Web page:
I have a deep-seeded desire to own a bakery someday. So, in an effort to sort of test my abilities, I signed up for a cake decorating class hosted by the Learning Exchange based here in Sacramento. Sure, I’m no stranger to the boxed mixes and canned frostings. Funfetti, anyone? Once, I even prepared chocolate frosting from scratch. I know cake decorating isn’t rocket science, though Duff and his Ace of Cakes crew turn out some breath-taking edible creations, but I wanted to learn some tips and tricks of the trade.
Believe it or not, but a cake’s crumbs can be held hostage and barred from infiltrating the frosting! All it takes is a protective crumb coat.
It acts like a primer before a coat of paint. An initial, light frosting of the cake (bald spots are allowed), followed by a 15 to 20 minute time-out in the fridge keeps those crumbs suspended and, hopefully, unable to sneak into the final layer of butter cream.
The entire class kept a close, competitive watch on their neighbor’s crumb-coating skills.
“Oh, yours looks very good.”
“Oh, no. I don’t know what I’m doing. I’ll probably feed it to my dog later.”
Once the crumb coat sets, the rest of the frosting gets loaded onto the cake. This is the time to go overboard, apparently, as I ended up with a three-feet thick layer of butter cream. It was too much by my standards, and I have a borderline addiction for frosting.
I suppose I could have shaved more frosting from the cake, as our instructor expertly demonstrated for the class by holding her spatula in place while spinning her cake stand. On my first try, I just couldn’t trim my cake to perfection using this technique. Surprisingly, the sides were decent while the top became decidedly domed and dimpled. I twirled and I twirled that cake so it would flatten like a pancake, but it stubbornly remained bulbous. Perhaps, subconsciously, I gave up so I could move onto the piping and rosettes.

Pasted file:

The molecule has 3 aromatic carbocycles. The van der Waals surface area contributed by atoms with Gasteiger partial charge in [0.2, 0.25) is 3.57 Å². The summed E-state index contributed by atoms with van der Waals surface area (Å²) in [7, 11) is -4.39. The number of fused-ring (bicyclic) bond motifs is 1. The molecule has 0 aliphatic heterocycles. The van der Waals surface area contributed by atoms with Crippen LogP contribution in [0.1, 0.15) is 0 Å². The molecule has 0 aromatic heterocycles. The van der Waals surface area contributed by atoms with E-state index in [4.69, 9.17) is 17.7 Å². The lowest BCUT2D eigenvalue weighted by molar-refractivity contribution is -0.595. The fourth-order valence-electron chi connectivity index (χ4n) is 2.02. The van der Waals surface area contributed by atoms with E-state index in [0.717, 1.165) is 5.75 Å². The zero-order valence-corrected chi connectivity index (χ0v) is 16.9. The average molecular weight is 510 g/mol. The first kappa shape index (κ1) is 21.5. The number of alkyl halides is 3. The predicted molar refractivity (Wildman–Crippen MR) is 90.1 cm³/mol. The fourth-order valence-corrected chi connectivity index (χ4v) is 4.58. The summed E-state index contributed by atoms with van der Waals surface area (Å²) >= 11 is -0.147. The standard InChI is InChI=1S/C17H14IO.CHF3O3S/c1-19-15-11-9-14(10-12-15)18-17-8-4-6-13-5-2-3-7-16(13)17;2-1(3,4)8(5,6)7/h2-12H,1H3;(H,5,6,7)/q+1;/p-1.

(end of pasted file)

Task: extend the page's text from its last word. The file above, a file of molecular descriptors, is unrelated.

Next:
Overall, I am proud I frosted a cake with more diligence and precision than I ever have in my life. As for the cake itself, I’m not especially fond of it. Its crumb is dry, the frosting is not paved as smooth as I would prefer, and it looks like it should sit on top of a prim and proper wedding cake.
The class and my cake convinced me that if I ever open a shop, I want to offer a product that is as appealing to the stomach as it is to the eyes and taste buds. Most people leave a considerable amount of frosting behind, anyhow. Patrons should leave my store strolling merrily, free of any side aches, and their plates left with only a tidbit of crumbs.
As for recipes for the cake and frosting, I’m not going to post them. I wasn’t all that impressed with either. Go frost your favorite cake, instead. Or, get started on that pie…